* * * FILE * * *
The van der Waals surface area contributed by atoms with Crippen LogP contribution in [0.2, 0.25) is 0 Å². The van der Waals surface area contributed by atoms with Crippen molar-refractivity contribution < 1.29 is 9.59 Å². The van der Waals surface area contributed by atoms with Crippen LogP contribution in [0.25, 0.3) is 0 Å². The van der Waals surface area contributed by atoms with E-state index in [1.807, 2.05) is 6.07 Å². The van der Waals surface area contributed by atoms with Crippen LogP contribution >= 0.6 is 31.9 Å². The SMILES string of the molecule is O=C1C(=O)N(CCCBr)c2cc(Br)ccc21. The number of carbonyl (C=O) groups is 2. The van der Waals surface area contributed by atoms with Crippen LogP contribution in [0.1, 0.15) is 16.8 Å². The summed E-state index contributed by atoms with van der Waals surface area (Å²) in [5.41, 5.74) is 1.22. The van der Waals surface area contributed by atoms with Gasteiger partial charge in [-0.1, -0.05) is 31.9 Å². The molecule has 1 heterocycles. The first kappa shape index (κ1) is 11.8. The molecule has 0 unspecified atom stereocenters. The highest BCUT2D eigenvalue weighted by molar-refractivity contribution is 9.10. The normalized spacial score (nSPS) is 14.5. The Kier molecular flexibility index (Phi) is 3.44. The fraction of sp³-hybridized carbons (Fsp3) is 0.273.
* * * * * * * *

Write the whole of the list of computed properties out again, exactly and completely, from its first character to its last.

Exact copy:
The van der Waals surface area contributed by atoms with Crippen LogP contribution in [0.2, 0.25) is 0 Å². The van der Waals surface area contributed by atoms with Crippen molar-refractivity contribution < 1.29 is 9.59 Å². The van der Waals surface area contributed by atoms with Crippen LogP contribution in [0.25, 0.3) is 0 Å². The van der Waals surface area contributed by atoms with E-state index in [1.807, 2.05) is 6.07 Å². The van der Waals surface area contributed by atoms with Crippen LogP contribution >= 0.6 is 31.9 Å². The SMILES string of the molecule is O=C1C(=O)N(CCCBr)c2cc(Br)ccc21. The number of carbonyl (C=O) groups is 2. The van der Waals surface area contributed by atoms with Crippen LogP contribution in [0.1, 0.15) is 16.8 Å². The summed E-state index contributed by atoms with van der Waals surface area (Å²) in [5.41, 5.74) is 1.22. The van der Waals surface area contributed by atoms with Gasteiger partial charge in [-0.1, -0.05) is 31.9 Å². The molecule has 1 heterocycles. The first kappa shape index (κ1) is 11.8. The molecule has 0 unspecified atom stereocenters. The highest BCUT2D eigenvalue weighted by molar-refractivity contribution is 9.10. The normalized spacial score (nSPS) is 14.5. The Kier molecular flexibility index (Phi) is 3.44. The fraction of sp³-hybridized carbons (Fsp3) is 0.273.